The second voice being heard in DC on the topic is that of the ABC. Like the Chamber of Commerce, ABC sent a letter to Chairman Peter DeFazio (D-OR), Ranking Member Sam Graves (R-MO) and Members of the House Committee on Transportation and Infrastructure. Instead of withholding support, as the Chamber’s letter does, ABC was much more conciliatory.
ABC believes that surface transportation is essential, and an infrastructure bill will provide a path forward on the essential work that is needed to assist in the recovery of the American economy. While ABC supports increased financing for surface transportation infrastructure programs, as the committee considers the INVEST in America Act, ABC is concerned that the proposal as written does not include several essential priorities of the construction industry.
These priorities include reducing costly and ineffective regulations, increasing competition, and addressing the construction industry’s skilled worker shortage, all of which can help bring critical construction projects to market in a more economical and efficient manner.
ABC urges the committee to consider supporting the STARTER Act (Surface Transportation Advanced through Reform, Technology, & Efficient Review Act) to be offered as an amendment to the underlying bill. ABC believes this alternative bill, developed by the Republican minority in the House, would reduce costly and overly burdensome regulations through improvements to the federal permitting and environmental review process, making it more efficient for major infrastructure projects by enacting reforms and modernizing the federal environmental review and permitting process under the National Environmental Policy Act.
Additionally, ABC is concerned with proposals that would require the application of the federal Davis-Bacon Act requirements to state and locally led projects, which they feel could have a chilling impact on competition, particularly for small businesses throughout the country. The Davis-Bacon Act applies to contractors and subcontractors performing on federally funded or assisted contracts, in excess of $2,000, for the construction, alteration, or repair (including painting and decorating) of public buildings or public works. Under Davis-Bacon, contractors and subcontractors must pay their laborers and mechanics employed under the contract no less than the locally prevailing wages and fringe benefits for corresponding work on similar projects in the area.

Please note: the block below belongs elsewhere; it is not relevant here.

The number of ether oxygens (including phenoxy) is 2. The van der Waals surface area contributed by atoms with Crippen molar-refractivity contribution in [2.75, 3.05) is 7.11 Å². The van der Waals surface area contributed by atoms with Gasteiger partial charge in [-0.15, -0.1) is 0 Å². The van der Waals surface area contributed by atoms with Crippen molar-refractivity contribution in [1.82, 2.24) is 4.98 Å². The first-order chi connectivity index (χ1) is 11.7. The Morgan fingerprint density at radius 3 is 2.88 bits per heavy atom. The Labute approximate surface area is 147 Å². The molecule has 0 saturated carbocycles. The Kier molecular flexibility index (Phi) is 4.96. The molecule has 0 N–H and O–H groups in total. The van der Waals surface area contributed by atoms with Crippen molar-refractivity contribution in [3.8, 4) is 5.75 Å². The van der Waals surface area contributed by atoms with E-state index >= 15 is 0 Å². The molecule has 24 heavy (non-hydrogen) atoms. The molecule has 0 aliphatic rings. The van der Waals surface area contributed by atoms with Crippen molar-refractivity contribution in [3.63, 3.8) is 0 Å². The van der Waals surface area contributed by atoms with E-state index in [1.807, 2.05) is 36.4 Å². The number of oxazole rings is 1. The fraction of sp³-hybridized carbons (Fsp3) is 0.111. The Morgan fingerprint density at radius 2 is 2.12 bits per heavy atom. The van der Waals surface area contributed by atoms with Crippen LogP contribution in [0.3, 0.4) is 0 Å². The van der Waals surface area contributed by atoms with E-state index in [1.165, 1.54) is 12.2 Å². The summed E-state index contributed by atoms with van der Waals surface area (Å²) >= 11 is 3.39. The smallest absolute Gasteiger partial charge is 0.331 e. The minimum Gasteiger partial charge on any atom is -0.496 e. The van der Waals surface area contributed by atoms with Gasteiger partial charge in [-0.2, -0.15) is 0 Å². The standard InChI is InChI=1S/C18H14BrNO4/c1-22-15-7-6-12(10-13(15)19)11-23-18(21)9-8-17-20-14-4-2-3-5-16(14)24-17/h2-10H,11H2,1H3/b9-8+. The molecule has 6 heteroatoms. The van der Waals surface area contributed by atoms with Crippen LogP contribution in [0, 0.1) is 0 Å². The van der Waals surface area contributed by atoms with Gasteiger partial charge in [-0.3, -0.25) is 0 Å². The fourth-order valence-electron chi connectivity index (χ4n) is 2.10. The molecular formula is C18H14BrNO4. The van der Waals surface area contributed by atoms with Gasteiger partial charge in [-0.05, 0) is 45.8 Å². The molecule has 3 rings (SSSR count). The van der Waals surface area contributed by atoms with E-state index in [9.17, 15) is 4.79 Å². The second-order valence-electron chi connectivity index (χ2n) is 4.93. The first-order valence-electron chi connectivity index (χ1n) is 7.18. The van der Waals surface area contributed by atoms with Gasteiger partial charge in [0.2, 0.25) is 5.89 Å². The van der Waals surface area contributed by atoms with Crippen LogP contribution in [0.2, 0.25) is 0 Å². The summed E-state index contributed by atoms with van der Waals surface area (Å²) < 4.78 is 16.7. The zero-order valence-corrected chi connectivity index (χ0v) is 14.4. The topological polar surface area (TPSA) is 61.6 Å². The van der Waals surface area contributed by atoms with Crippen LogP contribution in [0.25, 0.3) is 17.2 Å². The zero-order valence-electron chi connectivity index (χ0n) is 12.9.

At a time when small construction businesses are struggling to maintain operations during the ongoing COVID-19 health crisis, ABC says additional burdensome cost requirements would limit their ability to benefit from critical funds for state and local projects.
Once again, the “clean bill” approach is falling to both sides piling unrelated issues on top of the basic needs the bill is supposed to address. Each side has supporters, each side has viable proposals. Neither side wants to give in during an election year, giving the opposition a win. In the end, probably nothing will get done, in Congress or the infrastructure.
On the other hand, the Associated General Contractors of America, responded positively to H.R.2 by complimenting the House leadership, saying they understand one of the best ways to promote new economic growth is by investing in the nation’s aging, over-burdened, infrastructure. The investments, AGC acknowledges, will create needed new construction careers, promote demand for new construction equipment and materials, and ensure that the economy will be more efficient and effective.
AGC believes the House infrastructure proposal will provide the kind of tangible benefits the economy needs to recover from the results of the pandemic. Unlike the Republican members of the House and the Chamber of Commerce, AGC is in favor of funding for modernizing schools, health care facilities, new housing, and environmental mitigation found in the bill. “These broad investments will support demand across many different construction sectors, helping offset expected declines in private sector activity,” says AGC.
The “clean bill” approach is failing once again as both sides pile on unrelated issues on top of the basic needs the bill is supposed to address. Each side has supporters, each side has viable proposals. Neither side wants to give in during an election year, giving the opposition a win. In the end, probably nothing will get done, in Congress or the infrastructure.
There is a lot to H.R.2, and there are details in the proposal that must be improved as the measure works its way through the legislative process. Among those is the need to identify additional, sustainable, long-term funding for future infrastructure improvements. However, we should support the goal of rebuilding the nation’s infrastructure, restoring demand for construction, and reinvigorating our economy.
Once again, infrastructure will continue to crumble and it will make you ask the sad question how many deaths will it take before both sides of the aisle take this issues serious enough to work together?